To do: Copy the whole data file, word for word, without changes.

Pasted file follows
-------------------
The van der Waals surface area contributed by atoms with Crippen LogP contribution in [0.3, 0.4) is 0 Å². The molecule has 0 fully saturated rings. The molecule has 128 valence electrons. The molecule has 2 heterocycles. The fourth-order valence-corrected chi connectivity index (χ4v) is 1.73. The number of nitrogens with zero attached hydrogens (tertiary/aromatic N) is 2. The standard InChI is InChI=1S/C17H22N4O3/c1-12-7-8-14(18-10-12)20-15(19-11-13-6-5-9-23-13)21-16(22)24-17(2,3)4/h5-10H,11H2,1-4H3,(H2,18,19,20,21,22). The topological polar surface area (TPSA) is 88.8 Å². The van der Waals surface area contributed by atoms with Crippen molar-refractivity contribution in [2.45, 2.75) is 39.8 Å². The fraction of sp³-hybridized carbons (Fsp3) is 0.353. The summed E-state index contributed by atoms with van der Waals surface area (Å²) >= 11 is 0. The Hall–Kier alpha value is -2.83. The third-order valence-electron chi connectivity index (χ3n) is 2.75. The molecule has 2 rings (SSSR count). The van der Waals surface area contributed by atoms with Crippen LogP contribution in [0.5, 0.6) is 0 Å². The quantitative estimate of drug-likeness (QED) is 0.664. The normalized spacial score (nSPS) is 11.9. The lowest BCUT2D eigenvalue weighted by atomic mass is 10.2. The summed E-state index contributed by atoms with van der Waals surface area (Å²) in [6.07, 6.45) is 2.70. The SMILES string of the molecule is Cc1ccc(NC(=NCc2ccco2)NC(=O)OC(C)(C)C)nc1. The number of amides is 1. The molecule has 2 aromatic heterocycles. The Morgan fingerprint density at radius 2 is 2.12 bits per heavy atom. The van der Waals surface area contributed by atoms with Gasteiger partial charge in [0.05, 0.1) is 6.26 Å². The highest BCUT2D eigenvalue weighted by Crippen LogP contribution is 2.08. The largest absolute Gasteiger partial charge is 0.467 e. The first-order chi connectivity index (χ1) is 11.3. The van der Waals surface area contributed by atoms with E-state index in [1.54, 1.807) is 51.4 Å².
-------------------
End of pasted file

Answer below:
The van der Waals surface area contributed by atoms with Crippen LogP contribution in [0.3, 0.4) is 0 Å². The molecule has 0 fully saturated rings. The molecule has 128 valence electrons. The molecule has 2 heterocycles. The fourth-order valence-corrected chi connectivity index (χ4v) is 1.73. The number of nitrogens with zero attached hydrogens (tertiary/aromatic N) is 2. The standard InChI is InChI=1S/C17H22N4O3/c1-12-7-8-14(18-10-12)20-15(19-11-13-6-5-9-23-13)21-16(22)24-17(2,3)4/h5-10H,11H2,1-4H3,(H2,18,19,20,21,22). The topological polar surface area (TPSA) is 88.8 Å². The van der Waals surface area contributed by atoms with Crippen molar-refractivity contribution in [2.45, 2.75) is 39.8 Å². The fraction of sp³-hybridized carbons (Fsp3) is 0.353. The summed E-state index contributed by atoms with van der Waals surface area (Å²) >= 11 is 0. The Hall–Kier alpha value is -2.83. The third-order valence-electron chi connectivity index (χ3n) is 2.75. The molecule has 2 rings (SSSR count). The van der Waals surface area contributed by atoms with Crippen LogP contribution in [0.5, 0.6) is 0 Å². The quantitative estimate of drug-likeness (QED) is 0.664. The normalized spacial score (nSPS) is 11.9. The lowest BCUT2D eigenvalue weighted by atomic mass is 10.2. The summed E-state index contributed by atoms with van der Waals surface area (Å²) in [6.07, 6.45) is 2.70. The SMILES string of the molecule is Cc1ccc(NC(=NCc2ccco2)NC(=O)OC(C)(C)C)nc1. The number of amides is 1. The molecule has 2 aromatic heterocycles. The Morgan fingerprint density at radius 2 is 2.12 bits per heavy atom. The van der Waals surface area contributed by atoms with Gasteiger partial charge in [0.05, 0.1) is 6.26 Å². The highest BCUT2D eigenvalue weighted by Crippen LogP contribution is 2.08. The largest absolute Gasteiger partial charge is 0.467 e. The first-order chi connectivity index (χ1) is 11.3. The van der Waals surface area contributed by atoms with E-state index in [1.54, 1.807) is 51.4 Å².